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Functional Variation Research

Team Members

Richard Anney
Matthew Hill

Summary Of Research

Many research programmes identify variation in the genome that is associated or linked to a trait. It is important to translate these findings into tool-sets that can assist in early diagnosis, intervention and treatment strategies. We are using a range of molecular, cellular and bioinformatics tools to examine the intermediate step in this process, namely the characterisation of the "functional" impact of statistically associated variants.
The functional elucidation of a statistically association variant will further our understanding of disease aetiology and provide evidence to support diagnostic and therapeutic strategies. In the Functional Variation Research Group we use a range of wet-lab and bioinformatics approaches to investigate common functional diversity in human genes. In the laboratory we apply a range of cell-based techniques include Allele Expression Imbalance (AEI) and gene-reporter technology. AEI of the gene message and of Immunoprecipitated DNA is a powerful quantitative technique for investigating cis-acting variation while minimizing confounding trans-acting factors. Our work overlaps with that of the Bioinformatics Research Team, where we examine is silico approaches to characterise the putative functionality of association at the SNP, gene and pathway level.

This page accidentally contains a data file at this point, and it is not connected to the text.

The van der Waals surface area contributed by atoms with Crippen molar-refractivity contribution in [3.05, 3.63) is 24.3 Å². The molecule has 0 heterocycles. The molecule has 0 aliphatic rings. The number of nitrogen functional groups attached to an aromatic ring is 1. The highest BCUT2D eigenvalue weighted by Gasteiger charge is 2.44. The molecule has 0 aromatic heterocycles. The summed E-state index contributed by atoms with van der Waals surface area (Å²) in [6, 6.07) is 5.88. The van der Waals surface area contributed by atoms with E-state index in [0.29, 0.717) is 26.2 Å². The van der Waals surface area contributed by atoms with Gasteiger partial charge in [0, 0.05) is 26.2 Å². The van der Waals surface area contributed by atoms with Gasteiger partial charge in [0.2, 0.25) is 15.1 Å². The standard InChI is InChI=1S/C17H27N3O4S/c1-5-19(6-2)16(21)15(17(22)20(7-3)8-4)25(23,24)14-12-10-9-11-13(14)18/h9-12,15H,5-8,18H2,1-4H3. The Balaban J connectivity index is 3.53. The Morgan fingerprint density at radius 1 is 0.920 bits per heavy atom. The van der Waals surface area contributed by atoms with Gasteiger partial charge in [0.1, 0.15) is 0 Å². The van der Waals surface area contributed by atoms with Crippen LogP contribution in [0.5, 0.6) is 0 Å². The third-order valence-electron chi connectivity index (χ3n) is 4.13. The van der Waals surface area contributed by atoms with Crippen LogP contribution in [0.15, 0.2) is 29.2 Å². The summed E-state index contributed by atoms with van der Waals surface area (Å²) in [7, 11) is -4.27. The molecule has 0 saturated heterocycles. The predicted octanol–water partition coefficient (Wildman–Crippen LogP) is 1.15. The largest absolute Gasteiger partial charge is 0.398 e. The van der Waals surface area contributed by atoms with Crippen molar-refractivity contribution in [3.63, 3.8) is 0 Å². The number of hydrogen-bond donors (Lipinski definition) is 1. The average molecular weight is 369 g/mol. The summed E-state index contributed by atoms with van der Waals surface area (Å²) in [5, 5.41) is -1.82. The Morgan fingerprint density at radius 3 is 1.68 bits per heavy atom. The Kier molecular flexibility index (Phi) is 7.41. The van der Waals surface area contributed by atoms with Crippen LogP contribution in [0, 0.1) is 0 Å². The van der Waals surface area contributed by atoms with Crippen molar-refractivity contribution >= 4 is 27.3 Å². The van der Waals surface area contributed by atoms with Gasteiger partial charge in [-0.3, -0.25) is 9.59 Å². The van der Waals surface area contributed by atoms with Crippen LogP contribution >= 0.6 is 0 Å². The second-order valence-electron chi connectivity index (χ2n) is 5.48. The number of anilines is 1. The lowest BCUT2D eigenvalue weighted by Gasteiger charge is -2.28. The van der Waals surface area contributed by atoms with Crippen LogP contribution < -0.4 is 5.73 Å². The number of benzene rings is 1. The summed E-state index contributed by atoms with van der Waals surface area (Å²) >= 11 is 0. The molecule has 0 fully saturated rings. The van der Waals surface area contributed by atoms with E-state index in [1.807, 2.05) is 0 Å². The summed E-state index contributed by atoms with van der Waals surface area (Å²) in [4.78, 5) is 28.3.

Functional Variant Graphs


International Multicentre ADHD Genetics Programme
Knight Laboratory, Wellcome Trust Centre For Human Genetics, Oxford
ADHD Molecular Genetics Network - Functional Genetics Working Group
Autism Genome Project


Health Research Board Project Grant (2007-2008): Functional Significance of Common Genetic Diversity: the role of common haplotypes on the expression of genes associated with ADHD
Principle Investigator: Richard Anney



Last updated 21 September 2016 by School Web Administrator.